Today the four principals of the House and Senate Agriculture Committees are expected to submit a proposal to the Deficit Reduction Super Committee that will include $23 billion in cuts to the farm bill. By going straight to the Super Committee, the Agriculture Committee leaders are bypassing the established legislative process for creating a new farm bill — a move that is coming under intense scrutiny from food activists.
In this new process, changes can be made to the proposed bill within the Super Committee, but when it hits the floor no further amendments will be possible. The farm bill, which is renewed about every five years, is incredibly complex and provides funding for conservation and nutritional programs (like food stamps) as well as agriculture subsidies. As a result, there is a diverse group of stakeholders who are not pleased to see only a few individuals in charge of such an immense bill.
Many organizations (like OxFam and Food Democracy) are outraged by what is now being called “The Secret Farm Bill” since it will eliminate the possibility for debates on the floor. This is especially controversial since these debates are often when special interest group proposals are inserted into new farm bill legislation. In his memo, “Secret Farm Bill — A Wolf in Sheep’s Clothing,” Ben Grossman-Cohen from OxFam wrote, “This plan would set a dangerous precedent and undermine any attempts at essential and common sense reforms to US food policy that are necessary for a prosperous, healthy and competitive society. Now is the time to bring much needed transparency and public awareness to this serious attempt to subvert the democratic process.”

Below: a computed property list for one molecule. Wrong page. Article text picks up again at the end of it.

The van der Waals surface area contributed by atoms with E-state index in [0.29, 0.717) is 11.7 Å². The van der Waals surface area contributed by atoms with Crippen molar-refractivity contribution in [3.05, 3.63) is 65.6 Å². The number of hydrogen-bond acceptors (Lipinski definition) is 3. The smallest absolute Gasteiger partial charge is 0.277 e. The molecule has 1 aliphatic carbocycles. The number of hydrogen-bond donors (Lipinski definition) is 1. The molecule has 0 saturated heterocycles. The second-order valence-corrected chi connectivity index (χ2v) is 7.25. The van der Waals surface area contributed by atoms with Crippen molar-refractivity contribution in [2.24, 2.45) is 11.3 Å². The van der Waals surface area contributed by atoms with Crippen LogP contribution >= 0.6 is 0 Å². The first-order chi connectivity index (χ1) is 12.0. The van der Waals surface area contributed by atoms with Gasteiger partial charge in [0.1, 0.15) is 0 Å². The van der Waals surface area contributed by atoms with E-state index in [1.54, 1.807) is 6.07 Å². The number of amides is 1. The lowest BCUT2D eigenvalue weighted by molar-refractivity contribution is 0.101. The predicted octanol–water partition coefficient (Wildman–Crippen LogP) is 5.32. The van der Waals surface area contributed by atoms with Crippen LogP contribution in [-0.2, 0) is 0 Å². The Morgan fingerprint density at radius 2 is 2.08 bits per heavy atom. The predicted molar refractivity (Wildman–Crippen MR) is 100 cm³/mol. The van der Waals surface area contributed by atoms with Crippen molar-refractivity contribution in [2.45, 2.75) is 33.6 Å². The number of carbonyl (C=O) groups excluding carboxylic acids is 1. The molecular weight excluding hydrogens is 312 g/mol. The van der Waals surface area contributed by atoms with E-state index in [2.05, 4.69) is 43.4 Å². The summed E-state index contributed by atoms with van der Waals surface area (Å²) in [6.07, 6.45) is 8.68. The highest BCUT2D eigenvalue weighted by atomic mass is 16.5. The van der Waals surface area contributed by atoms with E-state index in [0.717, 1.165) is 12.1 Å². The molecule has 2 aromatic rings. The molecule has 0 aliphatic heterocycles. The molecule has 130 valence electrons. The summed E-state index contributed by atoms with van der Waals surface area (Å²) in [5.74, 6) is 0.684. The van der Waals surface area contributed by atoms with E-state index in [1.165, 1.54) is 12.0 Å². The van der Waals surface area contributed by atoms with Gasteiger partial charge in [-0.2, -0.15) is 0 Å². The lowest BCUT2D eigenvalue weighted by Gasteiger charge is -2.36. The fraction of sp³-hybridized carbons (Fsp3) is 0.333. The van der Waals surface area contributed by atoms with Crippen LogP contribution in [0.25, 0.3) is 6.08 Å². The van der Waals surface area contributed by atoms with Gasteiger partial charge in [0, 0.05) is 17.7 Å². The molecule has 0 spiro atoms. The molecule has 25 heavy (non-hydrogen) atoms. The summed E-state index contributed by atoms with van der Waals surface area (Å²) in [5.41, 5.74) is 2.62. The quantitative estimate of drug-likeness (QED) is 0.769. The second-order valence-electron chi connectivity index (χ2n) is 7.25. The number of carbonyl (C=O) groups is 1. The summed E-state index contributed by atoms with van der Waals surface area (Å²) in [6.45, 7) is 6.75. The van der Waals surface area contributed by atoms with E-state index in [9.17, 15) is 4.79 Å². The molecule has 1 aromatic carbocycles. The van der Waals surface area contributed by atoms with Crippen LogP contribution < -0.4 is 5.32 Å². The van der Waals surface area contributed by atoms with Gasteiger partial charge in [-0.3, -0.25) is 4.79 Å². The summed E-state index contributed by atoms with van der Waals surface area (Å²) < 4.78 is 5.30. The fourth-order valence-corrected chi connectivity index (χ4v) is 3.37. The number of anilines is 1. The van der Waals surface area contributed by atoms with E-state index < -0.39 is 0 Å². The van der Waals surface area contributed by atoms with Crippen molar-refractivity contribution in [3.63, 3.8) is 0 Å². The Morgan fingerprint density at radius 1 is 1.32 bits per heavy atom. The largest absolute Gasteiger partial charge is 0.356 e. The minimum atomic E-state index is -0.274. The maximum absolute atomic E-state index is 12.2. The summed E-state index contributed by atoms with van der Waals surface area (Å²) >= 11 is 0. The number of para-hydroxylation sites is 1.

Quick Facts About The Farm Bill:
The Main Players:
- Frank Lucas (R-OK): Chairman of the House Committee on Agriculture
- Collin Peterson (D-MN): Ranking Member, House Committee on Agriculture
- Debbie Stabenow (D-MI): Chairwoman of the Senate Committee on Agriculture, Nutrition, and Forestry
- Pat Roberts (R-KS): Ranking Member, Senate Committee on Agriculture, Nutrition, and Forestry
Budget Cut Possibilities:
No one is sure how the proposal will deal with the $23 billion in cuts, but here are two suggestions:
- Representative Kristi Noem (R-SD) thinks 20 percent will come from farm subsidies, 10 percent from conservation, and 1 percent from nutrition.
- Senator Charles Grassley (R-IA) suggested that $15 billion would be cut from commodity programs (financially supporting wheat, cotton, grains and other crops), and $4 billion each would be cut from conservation and nutrition.
Current Farm Bill Spending:
- In the 2008 farm bill, 97-99% of spending is divided between Nutrition (67%), farm commodity support (15%), conservation (9%) and crop insurance (8%).